Horror stories related to student loan debt are fairly common these days. With the average student graduating with an eye-popping average of $37,000 in student loan debt, it’s easy to see why. Going to college is expensive, and often student borrowers don’t realize what they’re signing up for. Add in the crazy bounces the economy and job market can take, and you have a recipe for disaster.
The podcast Death, Sex & Money — a WNYC production — is exploring this further by inviting borrowers from across the country to share their stories. The show, hosted by Anna Sale, is also doing a series of episodes dedicated to the topic. The project is up and available for viewing, and anyone can read the numerous harrowing tales related to student loan debt.
Not all stories are awful, of course. In fact, there are several that will give today’s students hope. But for the people who are in deep — say, more than $100,000 in debt deep — it’s a bleak picture.
We picked through the stories to find some common themes. From these themes, we were able to draw some lessons that can be passed on to the next generation of borrowers. All of the following stories are direct from the project itself, with only a few grammatical and spelling alterations made for readability. We pulled stories from across the country and from both rural and urban areas.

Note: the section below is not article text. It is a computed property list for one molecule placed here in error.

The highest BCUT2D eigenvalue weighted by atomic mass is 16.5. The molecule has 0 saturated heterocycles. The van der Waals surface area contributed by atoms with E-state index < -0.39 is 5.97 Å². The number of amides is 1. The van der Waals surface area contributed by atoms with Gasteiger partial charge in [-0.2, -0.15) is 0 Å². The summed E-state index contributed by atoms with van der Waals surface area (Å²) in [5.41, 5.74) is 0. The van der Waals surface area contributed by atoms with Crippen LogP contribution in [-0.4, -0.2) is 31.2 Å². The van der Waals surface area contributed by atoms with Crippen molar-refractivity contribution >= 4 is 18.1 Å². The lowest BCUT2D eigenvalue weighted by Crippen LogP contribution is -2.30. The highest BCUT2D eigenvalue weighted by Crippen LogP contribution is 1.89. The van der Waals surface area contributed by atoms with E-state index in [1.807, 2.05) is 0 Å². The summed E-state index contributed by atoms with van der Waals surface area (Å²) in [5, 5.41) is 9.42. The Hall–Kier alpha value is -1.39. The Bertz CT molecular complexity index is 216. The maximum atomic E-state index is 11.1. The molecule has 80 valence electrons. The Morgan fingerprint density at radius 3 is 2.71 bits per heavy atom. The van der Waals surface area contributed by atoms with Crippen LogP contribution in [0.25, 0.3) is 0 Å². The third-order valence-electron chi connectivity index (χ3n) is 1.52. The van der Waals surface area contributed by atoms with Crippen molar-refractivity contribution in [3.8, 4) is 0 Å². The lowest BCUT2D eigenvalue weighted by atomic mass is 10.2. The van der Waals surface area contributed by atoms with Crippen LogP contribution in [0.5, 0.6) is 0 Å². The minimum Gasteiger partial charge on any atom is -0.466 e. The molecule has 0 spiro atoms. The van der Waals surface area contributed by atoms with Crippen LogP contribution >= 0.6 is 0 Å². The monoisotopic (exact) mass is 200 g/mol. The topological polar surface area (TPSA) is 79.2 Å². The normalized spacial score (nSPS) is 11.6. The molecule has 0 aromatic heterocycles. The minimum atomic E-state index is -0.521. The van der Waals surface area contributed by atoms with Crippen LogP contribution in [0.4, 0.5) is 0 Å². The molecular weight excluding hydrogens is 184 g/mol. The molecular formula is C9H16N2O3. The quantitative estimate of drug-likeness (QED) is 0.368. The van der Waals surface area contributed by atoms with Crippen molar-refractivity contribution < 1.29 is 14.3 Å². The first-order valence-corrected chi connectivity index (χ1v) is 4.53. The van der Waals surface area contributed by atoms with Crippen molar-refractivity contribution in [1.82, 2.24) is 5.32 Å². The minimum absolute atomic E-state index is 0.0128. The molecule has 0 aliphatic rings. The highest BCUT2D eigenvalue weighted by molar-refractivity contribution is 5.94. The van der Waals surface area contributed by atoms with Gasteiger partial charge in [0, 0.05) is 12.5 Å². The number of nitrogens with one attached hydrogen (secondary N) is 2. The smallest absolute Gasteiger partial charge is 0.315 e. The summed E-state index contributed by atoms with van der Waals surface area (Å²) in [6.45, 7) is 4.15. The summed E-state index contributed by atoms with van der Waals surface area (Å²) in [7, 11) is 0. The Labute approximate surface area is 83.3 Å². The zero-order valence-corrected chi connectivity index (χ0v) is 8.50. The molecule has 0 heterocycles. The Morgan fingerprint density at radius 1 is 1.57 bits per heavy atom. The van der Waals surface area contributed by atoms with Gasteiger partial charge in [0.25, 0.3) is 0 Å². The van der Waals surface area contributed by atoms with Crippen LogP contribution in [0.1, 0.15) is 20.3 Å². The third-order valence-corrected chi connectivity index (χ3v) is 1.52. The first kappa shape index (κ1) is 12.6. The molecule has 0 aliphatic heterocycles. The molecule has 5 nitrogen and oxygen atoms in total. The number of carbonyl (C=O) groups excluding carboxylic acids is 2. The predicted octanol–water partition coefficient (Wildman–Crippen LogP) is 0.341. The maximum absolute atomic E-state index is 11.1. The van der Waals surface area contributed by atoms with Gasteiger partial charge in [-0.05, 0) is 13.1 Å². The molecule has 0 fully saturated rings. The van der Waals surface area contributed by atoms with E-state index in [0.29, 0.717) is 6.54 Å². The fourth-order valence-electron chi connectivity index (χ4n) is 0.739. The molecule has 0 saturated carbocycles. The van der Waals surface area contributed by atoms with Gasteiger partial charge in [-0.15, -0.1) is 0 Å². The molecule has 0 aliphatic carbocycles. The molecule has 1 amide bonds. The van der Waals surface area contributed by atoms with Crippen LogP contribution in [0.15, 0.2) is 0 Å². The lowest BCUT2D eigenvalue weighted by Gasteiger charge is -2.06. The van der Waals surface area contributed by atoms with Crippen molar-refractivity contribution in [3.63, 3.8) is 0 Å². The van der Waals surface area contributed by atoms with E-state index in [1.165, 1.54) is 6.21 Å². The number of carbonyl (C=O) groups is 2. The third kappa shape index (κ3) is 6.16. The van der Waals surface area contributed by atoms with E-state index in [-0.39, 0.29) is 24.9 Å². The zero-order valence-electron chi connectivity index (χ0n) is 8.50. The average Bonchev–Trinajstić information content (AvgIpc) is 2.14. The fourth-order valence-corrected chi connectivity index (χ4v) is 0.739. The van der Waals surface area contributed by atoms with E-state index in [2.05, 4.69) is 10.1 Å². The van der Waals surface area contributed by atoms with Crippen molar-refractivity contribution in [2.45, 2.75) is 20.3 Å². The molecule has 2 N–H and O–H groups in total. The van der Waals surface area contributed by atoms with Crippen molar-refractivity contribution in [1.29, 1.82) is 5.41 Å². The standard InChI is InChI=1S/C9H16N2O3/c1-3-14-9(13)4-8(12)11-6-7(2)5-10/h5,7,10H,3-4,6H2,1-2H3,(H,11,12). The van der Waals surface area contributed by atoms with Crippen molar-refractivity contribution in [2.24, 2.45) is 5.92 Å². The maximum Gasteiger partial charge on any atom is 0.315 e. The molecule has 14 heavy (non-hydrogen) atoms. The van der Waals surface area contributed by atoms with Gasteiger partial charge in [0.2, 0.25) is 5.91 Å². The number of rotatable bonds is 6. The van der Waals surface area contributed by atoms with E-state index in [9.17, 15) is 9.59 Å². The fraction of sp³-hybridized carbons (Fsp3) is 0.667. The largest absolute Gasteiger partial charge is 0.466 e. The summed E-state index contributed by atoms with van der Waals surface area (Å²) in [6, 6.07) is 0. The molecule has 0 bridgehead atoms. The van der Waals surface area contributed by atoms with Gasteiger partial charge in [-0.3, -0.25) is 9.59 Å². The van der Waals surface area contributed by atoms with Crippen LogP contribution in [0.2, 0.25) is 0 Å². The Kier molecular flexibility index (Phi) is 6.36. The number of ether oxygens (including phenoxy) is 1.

Here are some lessons to be learned from those with student loan debt in excess of $100,000.
1. The terrain can change
- Total debt: $220,000
- Location: Chicago
“I wish I could have fully grasped the long term financial burden of student loans and interest rates before clicking ‘accept’ or ‘I agree.’ I’m making payments on an IBR plan; my loans have been consolidated into Direct Plus loans, so I can be on the PSLF program, but much could change in the next four to eight years, making this game plan more expensive.”
The lesson here? Things can change with your loans, even if you’ve been paying them off for years. It’s a shifting landscape, and you’ll need to know what’s happening with your accounts. They could, as in this person’s case, become more expensive overnight.